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Chapter 7 vs. Chapter 13 Bankruptcy
Chapter 7 and Chapter 13 both provide effective relief for individuals and households experiencing severe financial debt. However, neither chapter is a “one size fits all” solution.
Chapter 7 is designed for individuals and households with limited income, assets, resources, and mostly unsecured debt. Chapter 7 could be the perfect option for a single unemployed person overwhelmed with credit card debt.
Chapter 13 is for people who have a regular income. Typically, an individual or household will use Chapter 13 to reorganize their debts. If you lost your job for a short period and fell behind on your mortgage payments, Chapter 13 could be an option to repay your mortgage lender the money you owe.
The Type of Debt Impacts the Bankruptcy Chapter
If you are contemplating filing for bankruptcy, you probably have a significant amount of debt. The type of debt you have will influence what kind of bankruptcy you should file.
In bankruptcy, your debt will be categorized in four ways: unsecured, secured, priority, and non-dischargeable.
Unsecured debt includes a broad range of debt and financial obligations. Credit card bills, medical expenses, some personal loans, and certain utility bills are considered unsecured debt. If you only have unsecured debt, you will most likely want to file a Chapter 7 case.
Secured debt is attached to property or collateral. Your mortgage or a car loan is an example of secured debt. Under some circumstances, a personal loan could be secured by your property. A utility company could also get a lien on your property if you are delinquent. If you wish to keep your secured property, you must pay the debt. A Chapter 13 case allows debtors five years to pay a delinquent secured debt. For instance, if you have fallen behind on your vehicle and believe it will be repossessed, you could file a Chapter 13 case to pay back what you are behind.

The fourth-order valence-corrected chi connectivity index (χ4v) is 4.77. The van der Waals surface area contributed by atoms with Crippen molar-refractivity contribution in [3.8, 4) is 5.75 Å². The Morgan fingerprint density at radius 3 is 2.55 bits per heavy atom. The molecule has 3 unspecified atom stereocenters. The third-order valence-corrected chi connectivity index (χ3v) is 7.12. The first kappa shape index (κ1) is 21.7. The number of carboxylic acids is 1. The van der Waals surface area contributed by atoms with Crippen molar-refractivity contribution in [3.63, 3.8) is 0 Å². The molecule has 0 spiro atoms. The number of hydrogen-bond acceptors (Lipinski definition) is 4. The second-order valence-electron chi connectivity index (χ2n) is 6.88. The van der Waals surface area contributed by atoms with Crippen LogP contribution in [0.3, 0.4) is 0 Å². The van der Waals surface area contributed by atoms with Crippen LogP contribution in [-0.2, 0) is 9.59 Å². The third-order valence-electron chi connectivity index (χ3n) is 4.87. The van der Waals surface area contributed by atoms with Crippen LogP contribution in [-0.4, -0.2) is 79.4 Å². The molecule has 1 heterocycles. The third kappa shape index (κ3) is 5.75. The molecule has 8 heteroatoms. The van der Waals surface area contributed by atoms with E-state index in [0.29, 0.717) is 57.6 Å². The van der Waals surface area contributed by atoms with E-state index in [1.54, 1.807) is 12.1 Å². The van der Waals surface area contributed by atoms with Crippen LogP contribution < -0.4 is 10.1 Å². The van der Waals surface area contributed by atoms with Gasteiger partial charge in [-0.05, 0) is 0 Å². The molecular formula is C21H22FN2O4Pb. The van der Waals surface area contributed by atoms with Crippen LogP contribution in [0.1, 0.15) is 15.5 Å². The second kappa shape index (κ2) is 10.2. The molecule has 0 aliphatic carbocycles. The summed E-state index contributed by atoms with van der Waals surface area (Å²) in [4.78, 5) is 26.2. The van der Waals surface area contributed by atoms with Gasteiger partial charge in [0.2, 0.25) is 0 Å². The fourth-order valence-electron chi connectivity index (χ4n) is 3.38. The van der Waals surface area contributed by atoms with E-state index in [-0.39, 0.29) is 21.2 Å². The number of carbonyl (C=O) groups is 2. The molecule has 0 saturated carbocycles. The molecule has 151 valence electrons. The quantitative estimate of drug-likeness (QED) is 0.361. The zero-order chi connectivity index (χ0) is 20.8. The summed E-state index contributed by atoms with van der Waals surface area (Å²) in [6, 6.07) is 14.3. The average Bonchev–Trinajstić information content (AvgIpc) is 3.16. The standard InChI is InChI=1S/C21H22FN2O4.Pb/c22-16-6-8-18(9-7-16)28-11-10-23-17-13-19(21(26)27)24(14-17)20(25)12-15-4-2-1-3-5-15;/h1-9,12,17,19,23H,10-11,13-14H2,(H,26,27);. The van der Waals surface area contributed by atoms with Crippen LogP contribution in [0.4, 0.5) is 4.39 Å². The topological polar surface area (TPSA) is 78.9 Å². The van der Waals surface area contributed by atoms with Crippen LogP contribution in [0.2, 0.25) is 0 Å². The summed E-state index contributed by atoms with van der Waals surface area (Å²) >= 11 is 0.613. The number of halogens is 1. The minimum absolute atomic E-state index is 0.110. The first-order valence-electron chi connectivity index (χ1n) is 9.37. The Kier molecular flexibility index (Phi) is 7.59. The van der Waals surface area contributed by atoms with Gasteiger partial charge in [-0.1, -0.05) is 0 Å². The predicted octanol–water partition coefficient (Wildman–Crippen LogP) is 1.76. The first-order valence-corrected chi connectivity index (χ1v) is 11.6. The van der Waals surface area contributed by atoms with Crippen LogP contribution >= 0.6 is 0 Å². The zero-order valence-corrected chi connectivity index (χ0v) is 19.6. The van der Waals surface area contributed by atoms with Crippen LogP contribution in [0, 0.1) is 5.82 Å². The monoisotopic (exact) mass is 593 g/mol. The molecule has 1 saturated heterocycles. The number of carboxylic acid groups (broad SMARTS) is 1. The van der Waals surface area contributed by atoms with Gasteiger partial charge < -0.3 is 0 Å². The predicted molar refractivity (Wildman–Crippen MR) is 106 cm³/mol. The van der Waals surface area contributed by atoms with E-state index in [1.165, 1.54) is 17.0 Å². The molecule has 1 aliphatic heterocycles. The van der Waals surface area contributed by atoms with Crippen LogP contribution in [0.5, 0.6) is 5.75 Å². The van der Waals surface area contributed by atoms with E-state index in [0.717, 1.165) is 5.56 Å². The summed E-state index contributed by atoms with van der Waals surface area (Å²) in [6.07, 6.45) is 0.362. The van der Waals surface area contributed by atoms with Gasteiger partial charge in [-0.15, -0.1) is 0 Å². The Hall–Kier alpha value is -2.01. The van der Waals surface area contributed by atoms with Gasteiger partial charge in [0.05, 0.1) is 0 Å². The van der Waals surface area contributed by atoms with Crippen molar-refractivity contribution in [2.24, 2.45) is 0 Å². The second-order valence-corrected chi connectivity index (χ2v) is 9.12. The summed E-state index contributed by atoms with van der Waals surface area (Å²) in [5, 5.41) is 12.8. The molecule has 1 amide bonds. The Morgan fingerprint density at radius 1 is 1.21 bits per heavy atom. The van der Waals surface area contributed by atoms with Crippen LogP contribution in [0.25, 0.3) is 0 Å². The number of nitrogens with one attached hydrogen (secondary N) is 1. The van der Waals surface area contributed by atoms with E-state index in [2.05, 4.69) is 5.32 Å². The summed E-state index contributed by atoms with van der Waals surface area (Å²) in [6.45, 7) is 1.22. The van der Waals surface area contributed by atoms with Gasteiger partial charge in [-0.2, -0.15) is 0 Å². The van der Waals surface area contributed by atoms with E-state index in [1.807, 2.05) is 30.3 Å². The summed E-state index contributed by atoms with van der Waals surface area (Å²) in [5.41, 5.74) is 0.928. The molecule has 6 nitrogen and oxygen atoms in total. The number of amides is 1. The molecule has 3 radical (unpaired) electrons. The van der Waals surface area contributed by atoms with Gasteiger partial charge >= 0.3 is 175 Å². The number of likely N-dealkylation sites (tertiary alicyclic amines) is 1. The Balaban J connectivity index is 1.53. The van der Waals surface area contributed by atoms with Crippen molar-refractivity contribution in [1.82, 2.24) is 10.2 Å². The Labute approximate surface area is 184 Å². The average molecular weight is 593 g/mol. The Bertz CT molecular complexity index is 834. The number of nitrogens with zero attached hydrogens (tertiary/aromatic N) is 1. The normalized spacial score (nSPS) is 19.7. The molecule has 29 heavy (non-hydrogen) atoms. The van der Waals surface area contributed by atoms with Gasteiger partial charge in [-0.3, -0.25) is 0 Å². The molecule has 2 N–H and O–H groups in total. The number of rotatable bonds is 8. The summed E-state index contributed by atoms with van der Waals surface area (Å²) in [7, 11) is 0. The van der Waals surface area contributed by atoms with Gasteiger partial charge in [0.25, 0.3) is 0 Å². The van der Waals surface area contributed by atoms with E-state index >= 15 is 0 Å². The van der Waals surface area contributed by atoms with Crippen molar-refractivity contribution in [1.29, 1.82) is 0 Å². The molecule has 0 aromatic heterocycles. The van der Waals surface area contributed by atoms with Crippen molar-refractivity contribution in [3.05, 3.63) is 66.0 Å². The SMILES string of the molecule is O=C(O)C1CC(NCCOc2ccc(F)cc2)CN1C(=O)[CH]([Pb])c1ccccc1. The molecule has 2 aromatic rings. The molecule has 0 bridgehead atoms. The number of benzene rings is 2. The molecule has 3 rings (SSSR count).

Priority debt is debt that will survive bankruptcy. For example, unpaid income tax is considered a priority debt. Therefore, if you file a Chapter 7 to eliminate credit card debt, your tax obligation will survive the discharge. On the other hand, if you file a Chapter 13 case, priority debt must be paid through the bankruptcy plan.
Non-dischargeable debt is debt that cannot be eliminated through any chapter of bankruptcy. If you owe alimony, child support, criminal restitution, certain taxes, or student loans, it cannot be eliminated through bankruptcy. However, discharging other debts could make these obligations more manageable. Even if you have a significant amount of non-dischargeable debt, you should speak with our Folsom, CA bankruptcy lawyers.
Calculate Your Household Income and Valuate Your Assets
The type of debt will inform the type of bankruptcy you will want to file. However, there are still eligibility requirements for filing a case. To file Chapter 13, you must have regular monthly income – you must be able to pay your trustee payment after deducting your monthly living expenses. If you are in foreclosure but cannot afford your mortgage payment or the monthly trustee payment, you will not be able to file a feasible Chapter 13 bankruptcy.
Income and assets become more of an issue when someone is trying to qualify for Chapter 7. Statistically, Chapter 7 is the most popular chapter of bankruptcy. This makes sense – everyone would rather discharge their debt than be required to pay it back through a Chapter 13 bankruptcy plan. However, not every debtor is eligible to file Chapter 7.
To qualify for Chapter 7, you must pass a means test. Your monthly household income must not exceed the median amount in your geographical area. If you make too much money, you must file Chapter 13. Additionally, Chapter 7 is often referred to as “liquidation” bankruptcy. This is because a court-appointed trustee could sell your personal property to pay your creditors. Fortunately, there are federal or state exemptions, depending on where you live, that protect your property. Unfortunately, these exemptions might not protect everything. This is why it is important to review your assets with our experienced California Chapter 7 bankruptcy attorneys before filing.
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